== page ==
06 SES 09, Children, Internet Safety and Media Education
Families in the Western hemisphere are increasingly becoming places where children learn to argue and negotiate their positions, their rights and leeways. The use of media: comics, magazines and popular reading, and later radio and television became the focus of parent regulation of consumption. Since the video games arrived, then computers and online gaming, on a number of media platforms have enlarged the selection of media to consume and expanded the contexts of enjoyment: LAN parties, gatherings, online chats, etc. Parent resistance towards the growing influence of media has often been interpreted as "media panic". In addition to acquiring proper technological devices, and covering the costs, the amount of use, the kinds of software and content and character of the games are now essential themes in the negotiation processes between children and parents.
The paper will bring results from a cross-cultural investigation of how parents in South Korea, Norway and Sweden experience the negotiations with their children about gaming and media consumption in general. Interviews with parents (N=25), a literature review of comparative family sociology, as well as literature on the diagnosis of challenges to the families in post-modern times will be analysed. Important items are how parents see their roles and tasks in monitoring children lives, how they see children's digital participation in gaming and social media as possibly adequate or inadequate for their formal education. We will identify how parents find support and seek consolation in dealing with excessive use, and which sentiments and physical adjustments they use in their negotiation strategies.
The hypothesis is that parents, in general, are experiencing a great deal of insecurity as to identifying principles and manageable regulations at hand for their parenting responsibility. The pre-figurative pressure expounded by the schools, ICT-experts and politicians in these matters, is generally experienced as deflating parent authority. Expressing "media panic" is not deemed acceptable or fashionable. The advice offered by media specialists is generally smug and complacent to the blessings of gaming and excessive media consumption. The futures of teaching and learning are often depicted as very different from what parents experienced, and hence the parental expertise is granted little value. The school authorities' emphasis on the secure use of the Internet on one hand and the encouragement to join the children in their virtual worlds on the other, is seen more as an invitation to confusion and bewilderment, than being practical and useful.
Although parents expect their children to gradually gain independence and establish a lifeworld where they decide their own future, they think that their lack of influence on their children usage of media, and gaming, in particular, differ significantly from their own experience of growing up. This is a common feature of Nordic and South Korean parents alike.While South Korean family values are strongly associated with Confucianism and strong relationships between generations, the dilemmas between the "prefigurative pressure" and the distancing of the media as a valid agent for socialization causes distress and anxiety. Elements of distrust towards gaming as a phenomenon seems stronger with South Korean parents than with Nordic parents, who seem to trust the experts in schools and media more, and are more at ease with abdicating from a strong post-figurative position. This is an expression of painful learning in the open digital landscape.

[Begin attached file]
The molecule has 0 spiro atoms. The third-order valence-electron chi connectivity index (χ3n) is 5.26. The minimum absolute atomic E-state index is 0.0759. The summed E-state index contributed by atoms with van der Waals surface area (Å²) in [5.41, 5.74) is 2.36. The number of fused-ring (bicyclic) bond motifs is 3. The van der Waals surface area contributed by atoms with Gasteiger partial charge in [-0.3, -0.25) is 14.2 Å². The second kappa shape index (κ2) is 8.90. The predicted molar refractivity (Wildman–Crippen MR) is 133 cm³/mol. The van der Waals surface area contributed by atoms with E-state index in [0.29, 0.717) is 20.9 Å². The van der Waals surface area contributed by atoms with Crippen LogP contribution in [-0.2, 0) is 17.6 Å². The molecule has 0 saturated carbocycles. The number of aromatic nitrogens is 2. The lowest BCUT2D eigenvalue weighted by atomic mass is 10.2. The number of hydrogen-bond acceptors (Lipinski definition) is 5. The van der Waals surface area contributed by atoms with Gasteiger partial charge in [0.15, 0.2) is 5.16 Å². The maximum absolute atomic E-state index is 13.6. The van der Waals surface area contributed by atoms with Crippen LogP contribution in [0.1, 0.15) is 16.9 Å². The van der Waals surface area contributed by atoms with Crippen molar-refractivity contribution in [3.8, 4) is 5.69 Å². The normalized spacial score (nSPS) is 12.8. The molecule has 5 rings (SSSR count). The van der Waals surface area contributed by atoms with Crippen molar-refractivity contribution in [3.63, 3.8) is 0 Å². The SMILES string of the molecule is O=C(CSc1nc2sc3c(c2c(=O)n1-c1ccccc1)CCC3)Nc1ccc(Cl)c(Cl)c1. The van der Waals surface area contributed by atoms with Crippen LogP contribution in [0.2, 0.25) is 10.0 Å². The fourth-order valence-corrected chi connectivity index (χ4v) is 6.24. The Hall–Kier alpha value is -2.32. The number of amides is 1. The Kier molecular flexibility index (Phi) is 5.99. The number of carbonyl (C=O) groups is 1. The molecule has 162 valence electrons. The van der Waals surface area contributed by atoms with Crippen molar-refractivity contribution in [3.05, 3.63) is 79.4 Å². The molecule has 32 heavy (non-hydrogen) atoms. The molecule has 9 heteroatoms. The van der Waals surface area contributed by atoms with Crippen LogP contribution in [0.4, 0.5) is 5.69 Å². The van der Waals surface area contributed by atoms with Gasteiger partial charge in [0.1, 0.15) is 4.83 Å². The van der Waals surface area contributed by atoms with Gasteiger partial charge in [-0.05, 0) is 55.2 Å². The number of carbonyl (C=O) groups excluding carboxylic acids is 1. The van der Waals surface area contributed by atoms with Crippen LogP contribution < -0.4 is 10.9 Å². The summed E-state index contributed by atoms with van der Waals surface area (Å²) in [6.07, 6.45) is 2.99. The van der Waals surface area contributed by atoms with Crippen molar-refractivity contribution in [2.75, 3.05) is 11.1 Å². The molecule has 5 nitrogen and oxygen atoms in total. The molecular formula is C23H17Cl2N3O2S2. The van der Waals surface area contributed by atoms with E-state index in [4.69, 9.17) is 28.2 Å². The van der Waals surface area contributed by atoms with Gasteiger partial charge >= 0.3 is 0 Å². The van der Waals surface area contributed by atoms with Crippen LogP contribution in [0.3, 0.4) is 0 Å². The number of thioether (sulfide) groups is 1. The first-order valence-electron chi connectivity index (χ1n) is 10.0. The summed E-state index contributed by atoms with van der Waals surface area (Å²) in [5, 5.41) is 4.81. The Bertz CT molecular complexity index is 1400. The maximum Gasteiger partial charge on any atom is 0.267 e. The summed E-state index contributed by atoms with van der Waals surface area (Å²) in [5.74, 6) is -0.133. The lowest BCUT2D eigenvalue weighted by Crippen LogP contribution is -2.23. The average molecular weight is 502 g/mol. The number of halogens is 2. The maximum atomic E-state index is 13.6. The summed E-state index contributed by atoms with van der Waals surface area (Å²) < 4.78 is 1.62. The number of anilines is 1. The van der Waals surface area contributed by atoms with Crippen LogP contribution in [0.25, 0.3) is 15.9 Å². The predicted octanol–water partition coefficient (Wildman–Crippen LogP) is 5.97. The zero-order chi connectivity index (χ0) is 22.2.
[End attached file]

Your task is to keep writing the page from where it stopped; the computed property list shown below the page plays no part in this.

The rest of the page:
The recruitment of parents for the study in the Nordic countries has been possible through inviting parents with children in the relevant age (12-19) in the neighbourhood and among colleagues and friends and expanded the network through their kind assistance in their networks. In South Korea, we have relied on assistance from universities our institution has agreements with for research cooperation. These interviews have been done with interpreters. Most interviews have been conducted with both researchers present. Half of the interviews have been with parent couples. Interviews are transcribed and investigated using NVIVO 11. Interviewing in cross-cultural contexts is challenging and requires extra sensitivity towards nuances and differences in interpretations.
Parents find it difficult to establish a standard order of how to handle children's gaming and internet use. The children negotiate both with loud and subtle strategies for earning time for consumption of games or other activities. Parents seek for balances and avoiding tipping points in the family ecology - of handling emotions, reasons, arguments and responses. They acknowledge the pressure from media, school authorities and experts to refrain from regulating the children's media consumption, and are foreseeing a future where their children will use media competently in much larger context. On the other hand, they dislike this future and endorses post-figurative practices. They find consolation in the fact that the children keep up with school and deliverable acceptable results. Further, if they keep up a "social life" in addition to the mediated social life, participating in sports, exercises, theatre groups or playing instruments. The differences between South Korea and the Nordic countries reveal that the role of the experts and authorities are more outspoken in South Korea. The negotiating patterns are also different, but with important commonalities. The process of growing up and gradual dissociation from the family is understood and performed differently.
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